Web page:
What are the differences between physical and logical addressing?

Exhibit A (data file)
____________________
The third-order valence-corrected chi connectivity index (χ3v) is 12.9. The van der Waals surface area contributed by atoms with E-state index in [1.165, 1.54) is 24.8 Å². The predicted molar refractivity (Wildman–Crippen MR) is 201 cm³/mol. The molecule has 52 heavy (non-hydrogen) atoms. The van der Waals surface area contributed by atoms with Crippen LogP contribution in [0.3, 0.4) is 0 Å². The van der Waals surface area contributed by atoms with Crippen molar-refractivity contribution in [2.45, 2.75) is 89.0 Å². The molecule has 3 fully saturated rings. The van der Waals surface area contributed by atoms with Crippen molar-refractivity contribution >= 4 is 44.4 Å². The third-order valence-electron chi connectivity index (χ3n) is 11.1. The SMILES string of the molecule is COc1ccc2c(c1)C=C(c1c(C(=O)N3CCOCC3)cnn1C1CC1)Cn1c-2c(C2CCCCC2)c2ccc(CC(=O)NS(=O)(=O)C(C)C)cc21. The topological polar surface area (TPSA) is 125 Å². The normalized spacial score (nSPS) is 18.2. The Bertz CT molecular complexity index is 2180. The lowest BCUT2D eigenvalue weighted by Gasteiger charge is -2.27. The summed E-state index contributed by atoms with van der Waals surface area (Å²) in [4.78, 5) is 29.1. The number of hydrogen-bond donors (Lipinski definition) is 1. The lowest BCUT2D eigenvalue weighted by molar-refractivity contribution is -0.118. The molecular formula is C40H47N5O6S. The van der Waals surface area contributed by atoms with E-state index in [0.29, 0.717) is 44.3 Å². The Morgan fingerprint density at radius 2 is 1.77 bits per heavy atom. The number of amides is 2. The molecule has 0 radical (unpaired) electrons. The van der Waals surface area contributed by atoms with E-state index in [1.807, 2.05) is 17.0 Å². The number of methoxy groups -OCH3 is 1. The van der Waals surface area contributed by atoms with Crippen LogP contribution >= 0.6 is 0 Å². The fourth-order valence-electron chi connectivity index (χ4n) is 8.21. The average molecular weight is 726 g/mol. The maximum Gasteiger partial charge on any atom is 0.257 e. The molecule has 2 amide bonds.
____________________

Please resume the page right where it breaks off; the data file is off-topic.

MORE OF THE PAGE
The OSI model is a good place to start to learn more about the differences between physical and logical addressing. Think of the physical address as the 48-bit MAC address that manufacturers encode in their network interface cards (NICs). This type of address is unique, referred to as the Ethernet or hardware address, and cannot be changed but can be spoofed. The MAC or Ethernet address is associated with Layer 2 (data Link) of the OSI Model. The logical address is a 32-bit IP address that is not embedded in the network card but it is assigned to it for the purpose of routing between networks. This type of address operates at Layer 3 (network) of the OSI Model. The Internet Protocol (IP), in combination with Transmission Control Protocol (TCP), forms the TCP/IP suite, which is the de facto protocol (i.e., universal computer language) that connects the network of networks – that is, the Internet. The OSI Model is a standard developed by the International Standards Organization (OSI) to provide a blueprint for conformity for software development and network communications.